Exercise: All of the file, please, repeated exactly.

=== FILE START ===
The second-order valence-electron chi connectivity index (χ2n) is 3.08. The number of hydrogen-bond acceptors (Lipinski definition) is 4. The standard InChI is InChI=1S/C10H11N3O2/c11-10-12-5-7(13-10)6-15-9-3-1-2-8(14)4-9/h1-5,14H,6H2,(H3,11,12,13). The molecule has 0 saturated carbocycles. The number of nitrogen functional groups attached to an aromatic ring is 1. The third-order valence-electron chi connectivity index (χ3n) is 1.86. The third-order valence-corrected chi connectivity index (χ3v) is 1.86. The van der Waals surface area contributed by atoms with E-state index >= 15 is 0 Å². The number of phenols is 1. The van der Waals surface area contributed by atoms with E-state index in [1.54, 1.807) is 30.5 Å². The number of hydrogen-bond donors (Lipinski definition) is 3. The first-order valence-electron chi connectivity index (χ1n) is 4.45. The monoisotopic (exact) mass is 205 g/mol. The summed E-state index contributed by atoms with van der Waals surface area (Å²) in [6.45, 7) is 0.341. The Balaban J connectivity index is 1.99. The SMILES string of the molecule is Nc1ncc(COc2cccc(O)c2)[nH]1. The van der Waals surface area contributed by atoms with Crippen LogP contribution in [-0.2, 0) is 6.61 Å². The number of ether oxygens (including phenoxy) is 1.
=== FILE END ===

The second-order valence-electron chi connectivity index (χ2n) is 3.08. The number of hydrogen-bond acceptors (Lipinski definition) is 4. The standard InChI is InChI=1S/C10H11N3O2/c11-10-12-5-7(13-10)6-15-9-3-1-2-8(14)4-9/h1-5,14H,6H2,(H3,11,12,13). The molecule has 0 saturated carbocycles. The number of nitrogen functional groups attached to an aromatic ring is 1. The third-order valence-electron chi connectivity index (χ3n) is 1.86. The third-order valence-corrected chi connectivity index (χ3v) is 1.86. The van der Waals surface area contributed by atoms with E-state index >= 15 is 0 Å². The number of phenols is 1. The van der Waals surface area contributed by atoms with E-state index in [1.54, 1.807) is 30.5 Å². The number of hydrogen-bond donors (Lipinski definition) is 3. The first-order valence-electron chi connectivity index (χ1n) is 4.45. The monoisotopic (exact) mass is 205 g/mol. The summed E-state index contributed by atoms with van der Waals surface area (Å²) in [6.45, 7) is 0.341. The Balaban J connectivity index is 1.99. The SMILES string of the molecule is Nc1ncc(COc2cccc(O)c2)[nH]1. The van der Waals surface area contributed by atoms with Crippen LogP contribution in [-0.2, 0) is 6.61 Å². The number of ether oxygens (including phenoxy) is 1.